Record Turnout at Pro-Israel Rally on Washington Mall Offers Rousing Rejoinder to Critics of the Jewish State

It was a peaceful gathering, without bigotry or racism. Sympathy was expressed for innocents on the other side. It was bipartisan and larger.

AP/Mark Schiefelbein
American and Israeli flags fly at the March for Israel at the National Mall on November 14, 2023. AP/Mark Schiefelbein

How inspiring to see a crowd — estimated at more than 300,000 — turn out today at Washington today in support of the Jewish state. It’s a fine riposte to what we’ve called the mutiny at Foggy Bottom against the administration’s support for Israel. The mutiny is apparently spreading, with, according to the New York Times, dissidents from 40 agencies of government signing cables challenging the administration’s policies. 

That starts to look like an all-of-government dissent — even if many of the dissent cables’ signers lack the coverage to give their names in public. Axios reckons that 100 State staffers have signed a “scathing” memorandum excoriating the president. The Times brings word of another letter signed by more than 500 federal employees, and Reuters reports more than 1,000 at the U.S. Agency for International Development penned yet another. 

The Times calls it a “surging tide of internal disagreement.” The debate over whether to back Israel or deliver the ceasefire craved by Hamas and its allies and supported by the Times could not come at a more inopportune time for the Jewish state, which, in a hard fought campaign, is gaining ground on the terrorists. Liberation from Hamas for Israelis and the people of Gaza alike appears to be getting closer. 

Now, though, comes the rank and file of the Biden administration seeking to snatch defeat from victory’s mandible. Forgive us, but we are sympathetic to the plight of Mr. Biden and Secretary Blinken, who both appear to have appreciated early the stakes of the war between Israel and Hamas. It increasingly appears, though, as if the men and women who work for them are running the show. How long until they tilt American policy away from Jerusalem? 

In response to a restive Foggy Bottom, Mr. Blinken circulated a letter that acknowledged that the “suffering caused by this crisis is taking a profound personal toll” on his diplomats. He assured them that “we’re listening.” And that they are “informing our policy and our messages.” A group of 500 former staffers for Mr. Biden’s 2020 campaign for president has issued a statement that the president’s “legacy will be complicity in the face of genocide.”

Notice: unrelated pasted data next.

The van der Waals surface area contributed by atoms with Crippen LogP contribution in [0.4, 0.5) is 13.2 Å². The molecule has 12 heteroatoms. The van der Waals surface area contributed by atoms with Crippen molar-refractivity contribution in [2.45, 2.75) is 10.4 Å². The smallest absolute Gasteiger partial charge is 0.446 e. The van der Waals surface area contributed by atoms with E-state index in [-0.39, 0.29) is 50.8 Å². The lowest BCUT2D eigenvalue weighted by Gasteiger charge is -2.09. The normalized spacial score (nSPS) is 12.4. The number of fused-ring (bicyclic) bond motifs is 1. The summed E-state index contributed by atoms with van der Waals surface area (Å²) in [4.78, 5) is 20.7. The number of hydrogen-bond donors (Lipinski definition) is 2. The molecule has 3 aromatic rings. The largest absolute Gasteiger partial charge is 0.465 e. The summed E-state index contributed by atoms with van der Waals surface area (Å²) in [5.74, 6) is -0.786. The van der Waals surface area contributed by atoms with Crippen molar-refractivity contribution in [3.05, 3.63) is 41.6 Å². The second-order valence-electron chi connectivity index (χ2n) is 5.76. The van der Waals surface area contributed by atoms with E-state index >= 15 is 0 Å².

We hope Mr. Biden will call that out for the malarkey it is. Messrs. Biden and Blinken, while no heirs of Jabotinsky, have stood by Israel during this time of war. How long, though, until the “dissent cables” taking the side of the Palestinian Arabs mature into full-fledged American policy? An administration divided against itself on the basic question of whether America should support a defensive war waged by an ally cannot long stand.

Last month these columns noted — in the “Battle of Foggy Bottom” — the State Department’s long penchant for siding with Israel’s enemies, going back to the founding of the Jewish state. President Truman was made of sterner stuff. It now appears that State’s proclivity, never quite dispensed with, is part of a sea change among young liberal Democrats, who look on the Jewish state with hostility. Today’s staffers will be tomorrow’s principals.

All the more powerful is the statement made by the demonstrators in Washington today. Our publisher, Dovid Efune, who was in the crowd, sent a note pointing out the contrast with anti-Israel demonstrations of late. Nobody was assaulted. American flags abounded. There was no racism or bigotry. Sympathy was expressed for the innocents of the other side. It was bipartisan. It was much, much larger.

The turnout on the mall today is said to be the largest pro-Israel gathering in American history.  Let us hope that word of the stalwart support of these American patriots, with many others, reaches not only the dissenting diplomats but also the thousands of Israeli soldiers in Gaza, many of whom, in an astonishing display of patriotism, left their jobs and homes to appear in arms for the common cause of our civilization.


This editorial has been expanded from the bulldog.

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